Setting the scene
Today’s animated films are so sophisticated they can make you feel you are truly looking out over a huge city, scaling a snowy peak, or flying through a forest. The art of these films is incredible and one of the artists who is helping to bring them to life is Fine Arts graduate Elizabeth von Rosenbach (’12).
von Rosenbach is a CG supervisor at Atomic Cartoons. However, before becoming a supervisor, she spent some time working as a lighting artist at Sony Pictures Imageworks in their Vancouver, BC office. This year she has worked on blockbuster films such as Smallfoot and Spider-Man: Into the Spiderverse, which won an Academy Award for Best Animated Feature.
“As a lighting artist for animated movies I controlled the mood of a shot by positioning lights to illuminate characters and environments much like they do on sets in live action movies,” she explains. “Essentially we are trying to replicate the look of that 2D painting in 3D space by painting with light.
"As a CG supervisor I am now helping run the entire show. It is my job to shepherd the project through each department in the pipeline and make sure the artists have what they need to make the show look good and meet their deliveries.”
In a relatively short time, von Rosenbach has worked on different style films to create compelling stories and develop her artistic style.
“Once the shot is lit we stylize it and layer in all the cool visual effects to produce the final image you see on screen,” she says. “Spider-Man was a lot of fun to work on because we had to fine tune so many elements and layers in order to achieve that comic book style.”
She says reaction from her youngest viewers is one of the best parts of her job.
“Going to a screening full of children and hearing their little voices laugh at the funny parts, get scared at the dramatic parts, and talk about how much they liked the movie when the whole thing is over — that’s the best part of the job. I love being able to make their day and hopefully give them something to remember fondly,” she says.
von Rosenbach says her move into animation was a serendipitous one.
“After receiving my BFA, I heard a radio ad for an open house at a local college in Ontario, one with a post-graduate animation certificate. I only had one day to put in a portfolio before the application deadline passed, and luckily I got in,” she says. “Getting your first job in any industry is a challenge, but after contacting many studios I found one that was willing to take me on and the rest is history.”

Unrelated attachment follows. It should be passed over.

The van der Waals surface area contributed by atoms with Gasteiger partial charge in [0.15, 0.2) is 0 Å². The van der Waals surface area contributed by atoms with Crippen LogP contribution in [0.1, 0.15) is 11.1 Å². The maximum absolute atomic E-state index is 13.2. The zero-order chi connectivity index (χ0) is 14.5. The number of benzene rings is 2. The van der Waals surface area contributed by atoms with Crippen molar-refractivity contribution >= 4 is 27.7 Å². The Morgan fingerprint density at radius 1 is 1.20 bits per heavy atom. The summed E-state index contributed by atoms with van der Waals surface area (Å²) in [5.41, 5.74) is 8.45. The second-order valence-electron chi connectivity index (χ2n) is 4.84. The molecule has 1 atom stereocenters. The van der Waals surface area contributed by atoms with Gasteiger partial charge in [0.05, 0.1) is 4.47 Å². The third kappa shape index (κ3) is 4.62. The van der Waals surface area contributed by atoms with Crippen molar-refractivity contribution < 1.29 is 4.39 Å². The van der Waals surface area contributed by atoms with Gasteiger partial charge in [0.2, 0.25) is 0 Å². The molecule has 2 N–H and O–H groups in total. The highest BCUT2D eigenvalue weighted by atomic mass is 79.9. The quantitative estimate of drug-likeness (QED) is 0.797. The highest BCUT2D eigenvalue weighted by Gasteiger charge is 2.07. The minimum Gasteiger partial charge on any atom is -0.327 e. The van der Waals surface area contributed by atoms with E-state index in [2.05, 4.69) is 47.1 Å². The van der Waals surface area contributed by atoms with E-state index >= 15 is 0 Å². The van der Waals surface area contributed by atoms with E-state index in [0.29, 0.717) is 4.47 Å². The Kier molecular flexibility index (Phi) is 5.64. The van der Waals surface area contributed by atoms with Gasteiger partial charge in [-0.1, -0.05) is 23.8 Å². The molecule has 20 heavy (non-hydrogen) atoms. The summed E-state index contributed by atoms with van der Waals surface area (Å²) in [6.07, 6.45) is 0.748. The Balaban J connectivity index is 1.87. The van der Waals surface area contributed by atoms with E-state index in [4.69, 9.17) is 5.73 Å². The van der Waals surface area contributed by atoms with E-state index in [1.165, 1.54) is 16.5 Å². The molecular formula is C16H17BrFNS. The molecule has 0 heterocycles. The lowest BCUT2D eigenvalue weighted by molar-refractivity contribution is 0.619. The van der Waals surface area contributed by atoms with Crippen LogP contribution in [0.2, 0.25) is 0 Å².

Growing up in Burlington, ON, von Rosenbach says she was drawn to the East Coast and immediately looked to the region when applying to universities.
“Mount A was the perfect choice for me. It gave me all the foundations I rely on every day in the film industry. In drawing classes I learned how to properly compose an image, in sculpture I learned how to think three dimensionally, in photography I learned how to use cameras, lenses, and lights, and my science courses taught me to think critically and continually push boundaries,” she says.
von Rosenbach says it was her time at Mount Allison, particularly time spent working on her artistic thesis during her senior year, that helped her find her true professional calling.
“The Fine Arts program gave me the opportunity to spend the last year of the program working with an advisor on an independent artistic thesis. That year really shaped my career because in defending my thesis to a panel, I realized that what I was really interested in was storytelling,” she says.
von Rosenbach has stayed in touch with many of her professors and classmates from Mount Allison and still sends a work of art back to the campus for The Sweetest Little Thing, the Owens Art Gallery’s Valentine’s Day fund raiser.
“I remember we would spend weeks planning what weird and wonderful cake we were going to enter in the cakewalk and I absolutely loved madly bidding on all the artwork on the walls when they came up for auction,” she says.
Not all von Rosenbach’s art is on the big screen. In 2017 Toronto’s Gladstone Hotel invited her to create a piece as part of the group exhibition, Amblin Along. The show was inspired by the work of Steven Spielberg’s studio Amblin Entertainment, known for films such as Gremlins and ET.
“I decided to create a piece, Obliviate, that played on ‘80s nostalgia for the Amblin exhibition” she says. “I really enjoyed how it turned out. I’m hoping to create a few more pieces in the future.”
See more von Rosenbach’s work at: www.vonrosenbach.com
Smallfoot and SpiderMan: Into the Spiderverse images courtesy of Sony Pictures Imageworks
Spider-Man: Into the Spider-Verse official trailer
Smallfoot official trailer